According to reports.
“Earlier this week, Arsene Wenger claimed that he has two world class keepers in Petr Cech and David Ospina. Our resident goalkeeping expert, Helen Trantum, disagrees.
Arsene Wenger recently used those two words to describe goalkeeper David Ospina. But I only need one.
Or perhaps ‘Monaco’?
Or if you really insist on having two, I’ll plump for ‘Total liability.’
I should be clear, I’m not Ospina’s biggest fan.
He’s a great shotstopper – when the ball is in his area – but that’s where the praise ends.
He has a glaring issue which undermines the rest of his game, namely his height.
For the general population, six foot tall is a perfectly acceptable stature. However, for a Premier League goalkeeper it is not only below average, but it makes our Colombian stopper the joint shortest.
So why is that a problem?
A small package
Being a short goalkeeper means that aerial dominance is harder to come by. No surprise that we frequently see Ospina flap at high balls then.
A short body also corresponds to short arms, which is why he is not as effective when the ball is placed in the corner. His reactions and shot stopping are right up there when the ball is within his reach. The reality is that his reach is smaller than that of most of his competitors.
Good things come in small packages, goes the saying, but Ospina is far from great.
There are other problems too.
Ospina doesn’t try to come for things in the air, and nor does he race from his line to clear danger along the ground. The statistics will tell you that he makes very few errors as a result – he doesn’t try to get his teammates out of trouble – yet that actually leaves Arsenal more exposed.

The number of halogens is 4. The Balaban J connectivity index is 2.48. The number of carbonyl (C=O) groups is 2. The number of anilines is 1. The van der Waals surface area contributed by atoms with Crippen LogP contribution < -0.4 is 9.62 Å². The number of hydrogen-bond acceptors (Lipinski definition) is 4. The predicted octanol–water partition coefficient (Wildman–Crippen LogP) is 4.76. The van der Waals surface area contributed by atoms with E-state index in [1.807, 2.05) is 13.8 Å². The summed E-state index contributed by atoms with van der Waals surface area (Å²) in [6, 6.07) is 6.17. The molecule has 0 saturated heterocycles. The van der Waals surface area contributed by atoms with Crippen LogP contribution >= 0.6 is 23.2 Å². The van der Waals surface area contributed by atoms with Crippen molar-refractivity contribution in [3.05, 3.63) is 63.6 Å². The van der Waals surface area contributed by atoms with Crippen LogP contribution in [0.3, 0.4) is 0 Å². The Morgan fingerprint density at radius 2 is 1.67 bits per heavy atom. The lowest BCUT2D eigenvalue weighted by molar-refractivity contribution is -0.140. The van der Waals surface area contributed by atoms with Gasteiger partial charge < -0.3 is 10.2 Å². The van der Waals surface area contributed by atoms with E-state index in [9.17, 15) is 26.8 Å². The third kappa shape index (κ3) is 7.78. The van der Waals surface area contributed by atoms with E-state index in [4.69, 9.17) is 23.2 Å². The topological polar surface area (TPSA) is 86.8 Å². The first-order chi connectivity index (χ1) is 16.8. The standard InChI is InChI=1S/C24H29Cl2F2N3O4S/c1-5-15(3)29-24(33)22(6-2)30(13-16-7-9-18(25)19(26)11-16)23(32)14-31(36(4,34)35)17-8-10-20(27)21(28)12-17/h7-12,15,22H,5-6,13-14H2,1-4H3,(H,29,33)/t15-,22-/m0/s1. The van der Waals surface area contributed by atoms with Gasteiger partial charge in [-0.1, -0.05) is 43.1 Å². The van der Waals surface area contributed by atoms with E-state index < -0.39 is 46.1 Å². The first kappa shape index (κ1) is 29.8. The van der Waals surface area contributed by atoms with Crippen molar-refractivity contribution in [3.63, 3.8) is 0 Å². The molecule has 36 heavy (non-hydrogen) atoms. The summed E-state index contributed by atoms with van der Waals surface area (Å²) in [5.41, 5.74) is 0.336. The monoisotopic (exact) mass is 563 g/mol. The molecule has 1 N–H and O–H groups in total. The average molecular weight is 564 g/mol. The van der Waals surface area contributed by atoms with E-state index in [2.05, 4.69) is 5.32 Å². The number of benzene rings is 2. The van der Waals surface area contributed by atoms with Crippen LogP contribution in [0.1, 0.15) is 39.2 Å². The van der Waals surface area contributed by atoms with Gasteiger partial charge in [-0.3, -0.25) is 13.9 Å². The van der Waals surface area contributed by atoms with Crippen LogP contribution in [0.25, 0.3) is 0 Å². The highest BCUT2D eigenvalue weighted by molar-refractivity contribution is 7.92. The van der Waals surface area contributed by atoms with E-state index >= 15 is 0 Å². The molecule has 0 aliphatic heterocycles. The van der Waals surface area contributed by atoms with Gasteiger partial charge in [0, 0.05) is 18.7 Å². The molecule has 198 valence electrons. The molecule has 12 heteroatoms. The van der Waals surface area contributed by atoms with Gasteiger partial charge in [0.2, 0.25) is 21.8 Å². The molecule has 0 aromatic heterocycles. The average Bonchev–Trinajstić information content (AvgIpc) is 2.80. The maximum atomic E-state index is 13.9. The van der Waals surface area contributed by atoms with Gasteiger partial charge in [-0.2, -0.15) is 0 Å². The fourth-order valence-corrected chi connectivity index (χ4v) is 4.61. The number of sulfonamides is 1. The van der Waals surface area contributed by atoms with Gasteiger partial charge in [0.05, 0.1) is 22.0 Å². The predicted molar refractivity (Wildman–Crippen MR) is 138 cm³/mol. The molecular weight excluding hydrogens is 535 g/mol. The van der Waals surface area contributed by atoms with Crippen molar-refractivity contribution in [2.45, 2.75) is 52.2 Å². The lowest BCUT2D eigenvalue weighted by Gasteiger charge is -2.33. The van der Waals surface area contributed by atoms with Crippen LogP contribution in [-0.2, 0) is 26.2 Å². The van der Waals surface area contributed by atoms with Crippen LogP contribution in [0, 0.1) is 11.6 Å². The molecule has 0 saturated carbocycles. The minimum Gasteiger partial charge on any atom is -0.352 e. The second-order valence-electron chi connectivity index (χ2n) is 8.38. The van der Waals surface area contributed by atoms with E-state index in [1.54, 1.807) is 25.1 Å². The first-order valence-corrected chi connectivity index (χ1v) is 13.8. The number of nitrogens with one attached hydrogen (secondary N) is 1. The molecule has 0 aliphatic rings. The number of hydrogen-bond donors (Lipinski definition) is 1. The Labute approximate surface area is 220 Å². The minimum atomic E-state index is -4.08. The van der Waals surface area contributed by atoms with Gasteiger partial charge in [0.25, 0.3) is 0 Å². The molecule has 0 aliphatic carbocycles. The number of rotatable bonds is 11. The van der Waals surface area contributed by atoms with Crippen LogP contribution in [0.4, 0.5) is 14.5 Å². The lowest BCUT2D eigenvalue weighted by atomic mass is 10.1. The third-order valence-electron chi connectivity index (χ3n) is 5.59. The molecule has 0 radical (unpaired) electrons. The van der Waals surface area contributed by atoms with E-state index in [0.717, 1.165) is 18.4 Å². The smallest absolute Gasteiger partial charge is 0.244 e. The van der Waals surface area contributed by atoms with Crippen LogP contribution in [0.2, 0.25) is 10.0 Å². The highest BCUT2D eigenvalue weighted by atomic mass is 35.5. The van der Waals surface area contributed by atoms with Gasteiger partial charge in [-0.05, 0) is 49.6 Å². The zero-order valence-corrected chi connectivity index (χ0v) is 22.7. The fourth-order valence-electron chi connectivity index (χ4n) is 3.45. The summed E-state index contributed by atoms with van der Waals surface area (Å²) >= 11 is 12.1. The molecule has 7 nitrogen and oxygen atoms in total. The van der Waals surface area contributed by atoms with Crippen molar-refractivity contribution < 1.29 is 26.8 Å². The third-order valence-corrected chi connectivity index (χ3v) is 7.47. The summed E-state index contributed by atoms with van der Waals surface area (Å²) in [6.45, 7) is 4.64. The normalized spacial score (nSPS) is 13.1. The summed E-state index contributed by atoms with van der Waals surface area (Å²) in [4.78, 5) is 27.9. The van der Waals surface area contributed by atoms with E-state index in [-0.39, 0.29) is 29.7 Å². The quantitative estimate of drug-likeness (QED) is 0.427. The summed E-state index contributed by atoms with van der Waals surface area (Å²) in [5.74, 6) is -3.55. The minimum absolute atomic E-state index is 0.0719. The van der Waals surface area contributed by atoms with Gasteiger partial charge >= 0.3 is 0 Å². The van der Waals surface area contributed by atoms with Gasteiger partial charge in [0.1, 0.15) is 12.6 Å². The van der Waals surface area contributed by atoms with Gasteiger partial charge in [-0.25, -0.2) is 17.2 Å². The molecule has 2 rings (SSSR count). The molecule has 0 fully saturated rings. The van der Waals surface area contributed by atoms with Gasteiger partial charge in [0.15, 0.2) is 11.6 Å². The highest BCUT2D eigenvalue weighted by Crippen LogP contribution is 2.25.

Courtois, Lloris, and de Gea are widely regarded as the best in the league.
All three regularly come long distances to collect a cross, or charge out of their areas to clear danger. Manuel Neuer is another renowned for being more of a sweeper than a keeper. When you play a high line, that additional line of defence is invaluable.
All of those players will make mistakes in the process, but they will save many more goals through their endeavours than they cost. It’s not as if Ospina doesn’t make mistakes anyway.
Finally, my biggest bugbear: his kicking.
It’s a struggle for our Colombian to clear halfway, which invites pressure straight back onto our defence.
He’s a solid keeper for a number two, and looking around the league very few clubs have two international standard goalkeepers, unsurprising given the lack of rotation we usually see in that position.
However, he is ONLY good enough to be a number two, the type of player who can fill a gap in the short term but who would leave you nervous for a longer period.
He nearly cost us progress from our Champions League group last year, and he definitely cost us progress from the Round of 16 the previous season (with some assistance from Mertesacker).
Clearly we have offered a guarantee of cup games to keep him, and that’s understandable since he’s a perfectly serviceable number two. Let’s hope that when the competition gets to the business end, that doesn’t cost us though.
Bottom line is: Ospina is OK, but Arsene is dreaming if he thinks he’s world class.
You cannot make it true, Arsene, simply by saying so.
More’s the pity.”